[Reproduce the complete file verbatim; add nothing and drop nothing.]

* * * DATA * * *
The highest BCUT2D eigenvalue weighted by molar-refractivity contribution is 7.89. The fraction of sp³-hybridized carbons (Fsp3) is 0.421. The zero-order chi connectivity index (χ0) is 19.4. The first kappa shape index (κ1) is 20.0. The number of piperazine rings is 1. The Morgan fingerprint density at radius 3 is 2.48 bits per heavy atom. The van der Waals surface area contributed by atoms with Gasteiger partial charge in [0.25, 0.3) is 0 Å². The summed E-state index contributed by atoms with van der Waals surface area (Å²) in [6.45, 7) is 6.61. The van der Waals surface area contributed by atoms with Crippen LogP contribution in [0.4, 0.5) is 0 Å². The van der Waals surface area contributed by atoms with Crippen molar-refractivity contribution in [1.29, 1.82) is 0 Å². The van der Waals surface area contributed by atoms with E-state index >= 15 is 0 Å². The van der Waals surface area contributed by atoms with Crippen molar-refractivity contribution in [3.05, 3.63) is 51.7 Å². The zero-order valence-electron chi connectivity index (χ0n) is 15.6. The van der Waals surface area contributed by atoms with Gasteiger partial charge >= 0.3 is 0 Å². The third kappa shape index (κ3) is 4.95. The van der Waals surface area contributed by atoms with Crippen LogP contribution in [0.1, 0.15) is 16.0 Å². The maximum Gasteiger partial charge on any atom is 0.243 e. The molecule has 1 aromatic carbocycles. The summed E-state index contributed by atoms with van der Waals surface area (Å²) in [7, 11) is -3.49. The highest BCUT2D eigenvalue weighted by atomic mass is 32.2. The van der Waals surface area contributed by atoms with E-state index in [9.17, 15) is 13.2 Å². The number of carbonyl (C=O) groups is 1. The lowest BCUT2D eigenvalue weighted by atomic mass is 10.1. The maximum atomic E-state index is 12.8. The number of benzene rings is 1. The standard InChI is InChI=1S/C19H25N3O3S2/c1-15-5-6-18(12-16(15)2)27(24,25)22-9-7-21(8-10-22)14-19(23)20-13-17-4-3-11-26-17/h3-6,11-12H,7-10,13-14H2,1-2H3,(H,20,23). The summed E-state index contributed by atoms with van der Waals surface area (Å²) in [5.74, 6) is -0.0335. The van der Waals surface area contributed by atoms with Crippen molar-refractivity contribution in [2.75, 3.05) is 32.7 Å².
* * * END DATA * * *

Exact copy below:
The highest BCUT2D eigenvalue weighted by molar-refractivity contribution is 7.89. The fraction of sp³-hybridized carbons (Fsp3) is 0.421. The zero-order chi connectivity index (χ0) is 19.4. The first kappa shape index (κ1) is 20.0. The number of piperazine rings is 1. The Morgan fingerprint density at radius 3 is 2.48 bits per heavy atom. The van der Waals surface area contributed by atoms with Gasteiger partial charge in [0.25, 0.3) is 0 Å². The summed E-state index contributed by atoms with van der Waals surface area (Å²) in [6.45, 7) is 6.61. The van der Waals surface area contributed by atoms with Crippen LogP contribution in [0.4, 0.5) is 0 Å². The van der Waals surface area contributed by atoms with Crippen molar-refractivity contribution in [1.29, 1.82) is 0 Å². The van der Waals surface area contributed by atoms with E-state index >= 15 is 0 Å². The van der Waals surface area contributed by atoms with Crippen molar-refractivity contribution in [3.05, 3.63) is 51.7 Å². The zero-order valence-electron chi connectivity index (χ0n) is 15.6. The van der Waals surface area contributed by atoms with Gasteiger partial charge >= 0.3 is 0 Å². The third kappa shape index (κ3) is 4.95. The van der Waals surface area contributed by atoms with Crippen LogP contribution in [0.1, 0.15) is 16.0 Å². The maximum Gasteiger partial charge on any atom is 0.243 e. The molecule has 1 aromatic carbocycles. The summed E-state index contributed by atoms with van der Waals surface area (Å²) in [7, 11) is -3.49. The highest BCUT2D eigenvalue weighted by atomic mass is 32.2. The van der Waals surface area contributed by atoms with E-state index in [9.17, 15) is 13.2 Å². The number of carbonyl (C=O) groups is 1. The lowest BCUT2D eigenvalue weighted by atomic mass is 10.1. The maximum atomic E-state index is 12.8. The number of benzene rings is 1. The standard InChI is InChI=1S/C19H25N3O3S2/c1-15-5-6-18(12-16(15)2)27(24,25)22-9-7-21(8-10-22)14-19(23)20-13-17-4-3-11-26-17/h3-6,11-12H,7-10,13-14H2,1-2H3,(H,20,23). The summed E-state index contributed by atoms with van der Waals surface area (Å²) in [5.74, 6) is -0.0335. The van der Waals surface area contributed by atoms with Crippen molar-refractivity contribution in [2.75, 3.05) is 32.7 Å².